The AMCA is a program, ADA is actively looking into propulsion and is validating designs. I don’t see this particular SAAB design going anywhere in the next decade. Its purely an S&T program, without a goal to eventually field something especially since they don’t deliver their current NG aircraft with full capability till a decade from now. The AMCA, Japan’s Shin Shin (and eventual offshoot) and the Korean F-x are far more advanced in that there is a customer that has expectations, and there is a design team that is going out and looking to procure components that it needs. Sweden or SAAB haven’t really don’t that and I think they’ll play it much smarter and look at the FCAS (they were partners on the neuron iirc) and see if they can bring in technology from that program into creating more autonomous, unmanned modes for the Gripen NG, as well as UCAV’s that can increase its capabilities in the 30’s and 40’s.

A clean sheet 5th generation aircraft ) is still a major expenditure (double digit Billions for them) and something they are unlikely to commit to in ‘ AMCA timelines’. Its also nearly imposible to create a 5th generation single engine aircraft that can complement or replace the Gripen E’s specification given their constraints (leaves just one engine family as a choice) . Even the Gripen C’s specification would be tough to manage. Internal Bays, All internal fuel, and all internal sensors have consequences when it comes to size and weight and that impacts engine choices. This will eventually become a twin and medium sized just like the AMCA, the Korean F-X and possibly the Turkish fighter, that SAAB could possibly advise/consult on.

Prasad
BRF Oldie
Posts: 7467
Joined: 16 Nov 2007 00:53
Location: Chennai

Re: IAF Rafale News and Discussions - 26 May 2015

Postby Prasad » 07 Jun 2016 21:00

The NG isn't a medium weight bird is it?

brar_w
BRF Oldie
Posts: 8590
Joined: 11 Aug 2016 06:14

Re: IAF Rafale News and Discussions - 26 May 2015

Postby brar_w » 07 Jun 2016 21:04

I was reffering to the Next Generation project that follows the Gripen E/F. I guess next next generation. If you want to retain the specs (range, payload and mission systems) of the Gripen C or make a 5th generation aircraft with comparable specs to the E you'll end up with a medium sized twin given your design constraints and reliance on foreign help. There is simply no way around that. And if you do get a medium, twin engine fighter you run into a wall of other similar birds in the F-X, AMCA, Turkish and Japanese fighters and must also compete with the F35 - Essentially it takes away from all thing SAAB does/did well i.e a niche small fighter, with high quality avionics at a low relative cost to procure and operate.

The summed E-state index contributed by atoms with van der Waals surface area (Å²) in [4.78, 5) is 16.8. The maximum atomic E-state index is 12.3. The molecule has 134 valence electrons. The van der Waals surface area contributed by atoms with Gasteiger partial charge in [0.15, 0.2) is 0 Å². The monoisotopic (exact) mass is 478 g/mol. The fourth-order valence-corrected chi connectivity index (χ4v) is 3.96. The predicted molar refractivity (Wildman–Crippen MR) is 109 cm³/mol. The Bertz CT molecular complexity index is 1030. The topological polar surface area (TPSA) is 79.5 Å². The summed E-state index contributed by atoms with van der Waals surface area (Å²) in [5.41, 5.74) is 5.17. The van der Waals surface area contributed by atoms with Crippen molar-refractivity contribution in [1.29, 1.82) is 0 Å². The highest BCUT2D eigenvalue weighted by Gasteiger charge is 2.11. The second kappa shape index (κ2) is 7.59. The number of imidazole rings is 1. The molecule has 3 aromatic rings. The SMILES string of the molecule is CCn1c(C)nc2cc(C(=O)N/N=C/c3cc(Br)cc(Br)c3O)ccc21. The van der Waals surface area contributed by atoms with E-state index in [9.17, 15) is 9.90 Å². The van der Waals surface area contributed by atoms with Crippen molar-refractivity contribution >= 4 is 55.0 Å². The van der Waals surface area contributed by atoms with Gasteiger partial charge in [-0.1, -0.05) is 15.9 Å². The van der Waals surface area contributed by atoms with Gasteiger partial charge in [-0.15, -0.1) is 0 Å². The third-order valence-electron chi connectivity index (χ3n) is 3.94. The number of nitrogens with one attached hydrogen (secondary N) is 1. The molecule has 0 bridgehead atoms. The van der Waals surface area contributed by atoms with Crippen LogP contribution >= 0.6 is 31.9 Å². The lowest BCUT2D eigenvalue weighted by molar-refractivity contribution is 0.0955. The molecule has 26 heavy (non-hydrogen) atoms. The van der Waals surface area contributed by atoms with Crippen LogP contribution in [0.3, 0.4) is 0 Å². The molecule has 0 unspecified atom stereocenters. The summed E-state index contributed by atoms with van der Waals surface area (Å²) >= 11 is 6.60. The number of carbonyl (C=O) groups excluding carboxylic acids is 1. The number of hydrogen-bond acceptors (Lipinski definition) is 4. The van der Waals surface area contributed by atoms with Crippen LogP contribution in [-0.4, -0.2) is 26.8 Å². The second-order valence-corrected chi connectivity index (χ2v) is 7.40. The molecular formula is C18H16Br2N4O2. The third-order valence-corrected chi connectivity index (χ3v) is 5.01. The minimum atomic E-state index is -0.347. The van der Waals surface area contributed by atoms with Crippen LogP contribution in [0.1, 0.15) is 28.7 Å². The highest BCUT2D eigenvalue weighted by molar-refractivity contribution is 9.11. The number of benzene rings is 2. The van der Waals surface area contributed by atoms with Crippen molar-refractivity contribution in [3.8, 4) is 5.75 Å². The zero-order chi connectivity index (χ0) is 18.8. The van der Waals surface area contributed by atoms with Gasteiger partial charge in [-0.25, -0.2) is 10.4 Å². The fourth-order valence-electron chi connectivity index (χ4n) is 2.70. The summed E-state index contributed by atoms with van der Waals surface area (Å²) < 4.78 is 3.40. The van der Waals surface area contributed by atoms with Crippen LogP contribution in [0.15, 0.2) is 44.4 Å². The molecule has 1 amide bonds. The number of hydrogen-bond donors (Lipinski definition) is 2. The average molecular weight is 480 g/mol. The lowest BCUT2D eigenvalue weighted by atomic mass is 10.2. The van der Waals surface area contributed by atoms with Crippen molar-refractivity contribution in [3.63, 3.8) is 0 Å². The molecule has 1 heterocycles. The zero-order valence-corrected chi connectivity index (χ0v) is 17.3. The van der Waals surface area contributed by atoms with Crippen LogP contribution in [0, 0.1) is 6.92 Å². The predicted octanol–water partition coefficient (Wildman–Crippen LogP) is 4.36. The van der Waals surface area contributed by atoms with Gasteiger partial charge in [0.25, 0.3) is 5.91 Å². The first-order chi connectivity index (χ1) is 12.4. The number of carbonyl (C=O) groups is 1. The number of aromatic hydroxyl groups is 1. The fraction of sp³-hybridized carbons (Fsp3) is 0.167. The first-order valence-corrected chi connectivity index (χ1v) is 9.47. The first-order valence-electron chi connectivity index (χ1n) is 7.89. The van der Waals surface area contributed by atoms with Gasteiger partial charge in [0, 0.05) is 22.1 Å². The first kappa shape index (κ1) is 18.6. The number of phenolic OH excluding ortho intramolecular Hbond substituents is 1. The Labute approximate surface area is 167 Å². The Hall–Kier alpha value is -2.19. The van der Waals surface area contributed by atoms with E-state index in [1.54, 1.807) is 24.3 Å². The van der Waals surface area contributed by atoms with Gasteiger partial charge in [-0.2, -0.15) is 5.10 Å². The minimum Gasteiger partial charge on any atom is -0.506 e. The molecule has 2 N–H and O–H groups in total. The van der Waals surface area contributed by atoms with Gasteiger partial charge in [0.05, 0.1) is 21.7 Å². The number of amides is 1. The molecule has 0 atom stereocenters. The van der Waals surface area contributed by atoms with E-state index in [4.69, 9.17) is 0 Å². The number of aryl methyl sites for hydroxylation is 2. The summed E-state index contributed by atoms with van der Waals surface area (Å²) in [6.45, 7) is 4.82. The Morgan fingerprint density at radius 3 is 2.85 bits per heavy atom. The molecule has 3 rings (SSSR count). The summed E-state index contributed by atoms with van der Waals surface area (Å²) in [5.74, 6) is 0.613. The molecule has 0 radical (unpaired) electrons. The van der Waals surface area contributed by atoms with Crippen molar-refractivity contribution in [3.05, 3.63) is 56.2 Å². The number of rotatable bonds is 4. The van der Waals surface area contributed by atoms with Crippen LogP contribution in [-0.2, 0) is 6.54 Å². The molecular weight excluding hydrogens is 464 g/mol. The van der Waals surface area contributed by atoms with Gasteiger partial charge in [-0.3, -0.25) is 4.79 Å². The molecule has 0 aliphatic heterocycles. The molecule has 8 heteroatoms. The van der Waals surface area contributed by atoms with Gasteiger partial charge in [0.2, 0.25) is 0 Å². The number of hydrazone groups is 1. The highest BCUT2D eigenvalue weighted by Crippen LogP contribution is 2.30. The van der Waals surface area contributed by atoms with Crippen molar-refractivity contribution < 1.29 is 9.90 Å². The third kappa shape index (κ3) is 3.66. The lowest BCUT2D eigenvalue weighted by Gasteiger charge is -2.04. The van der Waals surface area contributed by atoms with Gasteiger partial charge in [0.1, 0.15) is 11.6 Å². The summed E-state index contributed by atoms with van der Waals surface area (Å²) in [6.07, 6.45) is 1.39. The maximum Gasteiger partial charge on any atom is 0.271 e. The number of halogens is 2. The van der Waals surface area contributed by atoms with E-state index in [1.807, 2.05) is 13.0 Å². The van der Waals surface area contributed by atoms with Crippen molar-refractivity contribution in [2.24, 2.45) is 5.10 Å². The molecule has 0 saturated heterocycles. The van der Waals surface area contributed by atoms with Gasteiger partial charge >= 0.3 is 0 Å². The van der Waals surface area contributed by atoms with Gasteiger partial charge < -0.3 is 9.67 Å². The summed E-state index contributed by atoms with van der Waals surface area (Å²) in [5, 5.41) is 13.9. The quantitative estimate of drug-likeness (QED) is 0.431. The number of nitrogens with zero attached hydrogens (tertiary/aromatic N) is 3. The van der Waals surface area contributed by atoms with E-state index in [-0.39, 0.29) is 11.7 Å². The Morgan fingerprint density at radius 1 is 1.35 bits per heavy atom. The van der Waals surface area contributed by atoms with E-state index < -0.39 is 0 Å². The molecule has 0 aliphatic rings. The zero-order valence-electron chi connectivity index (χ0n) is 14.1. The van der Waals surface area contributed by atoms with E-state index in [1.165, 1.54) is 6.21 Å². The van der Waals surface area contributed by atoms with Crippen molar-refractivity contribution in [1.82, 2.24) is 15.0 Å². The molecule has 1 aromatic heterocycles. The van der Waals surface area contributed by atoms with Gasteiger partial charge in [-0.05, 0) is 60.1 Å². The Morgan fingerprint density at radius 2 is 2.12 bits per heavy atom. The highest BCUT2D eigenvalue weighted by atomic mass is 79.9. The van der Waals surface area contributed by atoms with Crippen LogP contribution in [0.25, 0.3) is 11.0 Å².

I see them pass on this for a few decades and move full steam to using unmanned to enhance the Gripen E/F capability into the 30's and 40s.

Philip
BRF Oldie
Posts: 20608
Joined: 01 Jan 1970 05:30
Location: India

Re: IAF Rafale News and Discussions - 26 May 2015

Postby Philip » 08 Jun 2016 14:19

Yep,the Gripen, may be tightening its "grip",pardon the pun,just as that of the Rafale is loosening.
It's upto the French to lose it.

http://thediplomat.com/2016/06/indian-a ... fale-deal/

[/strike]
Indian and French Defense Ministers to Meet in Singapore to Discuss Rafale Deal
The pending Rafale deal has been delayed for months. Will the defense ministers be able to break the deadlock?

By Franz-Stefan Gady
June 02, 2016

Indian Defense Minister Manohar Parrikar will meet French Defense Minister Jean-Yves Le Drian on the sidelines of this year’s Shangri-La Dialogue, taking place in Singapore from June 3-5. According to The Economic Times, the two minister will discuss the $8.9 billion contract for the purchase of 36 fourth generation Dassault Rafale multirole fighter jets for the Indian Air Force.